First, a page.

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Flesh and Spirit    by Carol Berg order for
Flesh and Spirit
by Carol Berg
Order:  USA  Can
Roc, 2007 (2007)
*   Reviewed by Ricki Marking-Camuto

Flesh and Spirit, the first in a fantasy duet by Carol Berg, reads more like literary fiction than epic fantasy. Its protagonist, Valen, has been running from his pureblood family for the last twelve years, making his way as a thief and a soldier. One encounter, however, leaves him lying in the mud with an arrow wound while his partner robs him of their most recent spoils and even the drug that Valen has become addicted to, to ease his pain.

Left with nothing but a pilfered book of maps that was rightfully his, he somehow makes his way to an abbey where the monks nurse him back to health. Sensing a good refuge for the winter, Valen agrees to join the brotherhood, but must hide two fact about himself: that he is a pureblood (purebloods may only join the order if given by their family) and that he cannot read (the brothers prize books above other earthly goods, so spend most of their days in study and transcribing works, but Valen suffers from an undiagnosed reading disorder).

Once Valen takes his vows, he learns that there is more to the abbey than a quite life of prayer and study. Hidden on the grounds is a room known as the lighthouse, for it is both magically illuminated and also holds all the works of enlightenment that need to be saved to prevent a dark age after the impending war between the three (possibly four) princes as they vie for their father's throne. The brothers also believe that the key to their works surviving the coming devastation lies in Valen's book of maps and his ability to unlock their secrets.

Unfortunately, one of the brothers' allies is a diviner who just happens to be Valen's sister. When she recognizes her brother, she immediately turns him in for deserting his family. By the time she realizes that what she did is detrimental to the monks' work, her father has already sold Valen to one of the princes. However, this is not the last Valen will see of the monks as their lighthouse has attracted the prince's attention.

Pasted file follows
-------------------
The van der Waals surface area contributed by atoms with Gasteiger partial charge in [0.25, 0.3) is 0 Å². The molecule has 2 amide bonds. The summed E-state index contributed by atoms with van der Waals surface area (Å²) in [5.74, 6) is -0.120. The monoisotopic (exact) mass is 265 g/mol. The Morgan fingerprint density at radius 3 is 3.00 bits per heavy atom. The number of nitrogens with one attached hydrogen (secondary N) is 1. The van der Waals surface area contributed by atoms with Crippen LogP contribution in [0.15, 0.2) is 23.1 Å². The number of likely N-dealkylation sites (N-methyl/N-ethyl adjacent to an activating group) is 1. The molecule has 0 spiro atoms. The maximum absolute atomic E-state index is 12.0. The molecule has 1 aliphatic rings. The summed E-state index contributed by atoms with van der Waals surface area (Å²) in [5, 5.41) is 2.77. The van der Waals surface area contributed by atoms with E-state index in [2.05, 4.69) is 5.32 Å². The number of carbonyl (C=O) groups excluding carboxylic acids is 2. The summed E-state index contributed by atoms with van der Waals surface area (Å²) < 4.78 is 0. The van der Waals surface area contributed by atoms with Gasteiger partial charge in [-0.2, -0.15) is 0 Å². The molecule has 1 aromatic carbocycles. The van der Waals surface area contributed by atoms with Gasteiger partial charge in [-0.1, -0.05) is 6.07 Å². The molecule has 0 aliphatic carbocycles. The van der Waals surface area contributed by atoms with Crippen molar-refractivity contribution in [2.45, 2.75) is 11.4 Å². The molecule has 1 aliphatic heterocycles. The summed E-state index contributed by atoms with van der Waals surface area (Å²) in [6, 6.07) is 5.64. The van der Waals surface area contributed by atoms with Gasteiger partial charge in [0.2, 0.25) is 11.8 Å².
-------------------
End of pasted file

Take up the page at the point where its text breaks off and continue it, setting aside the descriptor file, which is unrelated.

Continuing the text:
Though Flesh and Spirit is a very well written story, I did not find it engaging. Valen does not become a likeable and empathetic character until the end, which makes it very hard to get into the book. Also, the words have a magical, lyrical quality to them, but the magic in the story itself is confusing and then non-existent for periods of time, making it easy to forget this is a fantasy. It reads more like literary or historical fiction, except the world is not real and important fantasy elements - such as magic and otherworldly creatures - pop up just enough to remind the reader that this is fantasy.

Flesh and Spirit leaves off just when Valen is beginning to learn how to use his gift and the workings of the parallel world of the Danae are starting to be understood, so it is possible that the conclusion to The Lighthouse Duet will have more of the fantasy elements that fans of the genre expect. Although I wanted to, I was just unable to get into Valen's world and story in Flesh and Spirit.

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